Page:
It’s 10:30am on the last Wednesday in August and just as happens at this exact time every year, a group of overenthusiastic men are all barging each other out of the way attempting to climb a greasy pole with a leg of ham tied to the top. The purpose for climbing this pole is to knock the ham off , signalling the beginning of the world’s largest food fight. By 11am as is usual for this event, those desperate and slippery men have failed in their numerous attempts and the ham is still attached. So much to their dismay, and the impatience of the eagerly awaiting crowd, a cannon is fired into the air to signal that they should give up on the ham and begin the tomato fight anyway. This is La Tomatina!
The fight is held every year in the small town of Buñol, which is located 30km inland from Valencia. 40,000 people from all over the world take part in this annual tradition and we were lucky enough to be a part of it this year.
Starting at 8:00am, the buses begin arriving in Buñol and the crowds start to make their way down to the main street. As you walk from the bus into town, you pass locals selling home-made paella, chorizo and sangria from their homes so by the time you make your way down the hill into town you are sufficiently full and feeling good.
As 10:00am dawns, everyone crams into Buñol’s main street (which is approximately 4m wide). As the excitement builds, the locals start throwing buckets of water from their balconies into the crowd as people who have been standing in the packed, sunny street for hours chant… “Agua! Agua! Agua!” (Which means water in Spanish).
When the cannon sounds signalling the start of the fight, cheers erupt from the crowd and locals on rooftops throw tomatoes down into the street. Before we could see anything, the most powerful smell hit us like a punch in the face and all of a sudden, in the distance, we could see a truck making its way through the street packed with people. It then stopped to dump its load of tomatoes into the crowd, at their feet in the street.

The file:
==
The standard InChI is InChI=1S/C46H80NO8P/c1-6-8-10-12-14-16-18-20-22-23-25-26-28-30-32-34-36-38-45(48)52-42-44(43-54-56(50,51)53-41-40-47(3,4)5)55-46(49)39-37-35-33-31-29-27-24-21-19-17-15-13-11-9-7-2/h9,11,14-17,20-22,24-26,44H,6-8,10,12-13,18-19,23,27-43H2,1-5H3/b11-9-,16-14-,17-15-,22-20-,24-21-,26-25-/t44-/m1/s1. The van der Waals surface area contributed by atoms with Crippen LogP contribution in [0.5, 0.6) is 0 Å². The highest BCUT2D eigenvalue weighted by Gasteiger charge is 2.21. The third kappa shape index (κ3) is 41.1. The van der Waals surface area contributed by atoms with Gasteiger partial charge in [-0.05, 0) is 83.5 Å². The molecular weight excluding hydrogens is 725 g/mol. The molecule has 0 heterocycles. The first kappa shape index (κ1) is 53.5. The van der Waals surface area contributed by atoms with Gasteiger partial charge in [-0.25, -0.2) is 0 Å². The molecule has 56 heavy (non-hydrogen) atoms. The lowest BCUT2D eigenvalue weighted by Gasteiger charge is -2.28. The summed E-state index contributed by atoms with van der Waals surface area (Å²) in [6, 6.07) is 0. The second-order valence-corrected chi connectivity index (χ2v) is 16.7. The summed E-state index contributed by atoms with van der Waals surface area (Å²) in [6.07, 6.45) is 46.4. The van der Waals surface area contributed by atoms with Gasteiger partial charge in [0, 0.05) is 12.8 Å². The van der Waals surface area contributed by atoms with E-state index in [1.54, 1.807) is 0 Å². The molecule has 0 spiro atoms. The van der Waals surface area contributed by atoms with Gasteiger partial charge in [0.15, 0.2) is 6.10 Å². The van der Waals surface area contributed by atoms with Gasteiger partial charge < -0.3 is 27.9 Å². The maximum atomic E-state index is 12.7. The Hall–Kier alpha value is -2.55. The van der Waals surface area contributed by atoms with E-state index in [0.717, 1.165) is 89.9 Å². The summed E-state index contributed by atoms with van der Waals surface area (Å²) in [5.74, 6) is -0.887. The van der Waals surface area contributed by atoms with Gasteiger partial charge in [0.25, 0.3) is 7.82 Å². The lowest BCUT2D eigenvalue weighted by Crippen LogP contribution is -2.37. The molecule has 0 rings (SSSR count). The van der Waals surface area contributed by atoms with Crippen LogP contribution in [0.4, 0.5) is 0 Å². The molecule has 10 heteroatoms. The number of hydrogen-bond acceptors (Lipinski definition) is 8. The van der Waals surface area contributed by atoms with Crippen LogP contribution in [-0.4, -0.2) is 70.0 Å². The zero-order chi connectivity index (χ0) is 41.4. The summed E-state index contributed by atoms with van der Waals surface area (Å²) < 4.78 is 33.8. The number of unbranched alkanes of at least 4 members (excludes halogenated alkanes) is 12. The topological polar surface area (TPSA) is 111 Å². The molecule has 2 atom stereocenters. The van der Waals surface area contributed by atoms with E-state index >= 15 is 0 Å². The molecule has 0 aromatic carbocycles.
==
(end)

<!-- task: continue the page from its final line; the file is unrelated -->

Our first thought was, how on earth is this truck going to fit down here? The street already resembled a mosh-pit leaving barely any room for anyone to move around. However when the truck got closer, somehow everyone managed to squeeze to the side to allow it to pass through. As it went past, people riding in the tray of the truck would throw tomatoes into the crowd. Four more trucks followed this one in exactly the same manner.
By this stage there were tomatoes flying through the air, goggles were on many faces to protect eyes (a thought we laughed at firstly but once Hannah coped a tomato straight to the eye, and with the acid in the tomatoes packing a mild stinging sensation, we decided to wear ours to). Everyone was looking ridiculous with chunks of tomatoes all over them, seeds stuck in their hair and fogged-up goggles on their faces!
Exactly one hour after the first cannon sounds another cannon is fired, signally the end of the fight. The streets run red with tomato juice and the 40,000 people cram and shove their way back up the hill to the street party, where the party continues. Locals continue to sell food and drink in the streets and DJs began playing music at bars that have been set up on the footpath. The atmosphere was truly indescribable! Other locals play their part in the festival as well, by offering to hose down participants who have tomato all over them.
Once we had been hosed down, thrown our shoes away and changed into clean clothes we began to feel slightly normal again. However it’s wasnt until we got back to the hotel and had the best shower of our lives, did we rid ourselves of the smell if tomatoes! For those of you who are wondering if the whole experience has turned us off tomatoes for life? The answer is no… In fact, we had tomato sauce with our dinner that night! This was undoubtedly a once in a lifetime experience and an one that we would definitely recommend!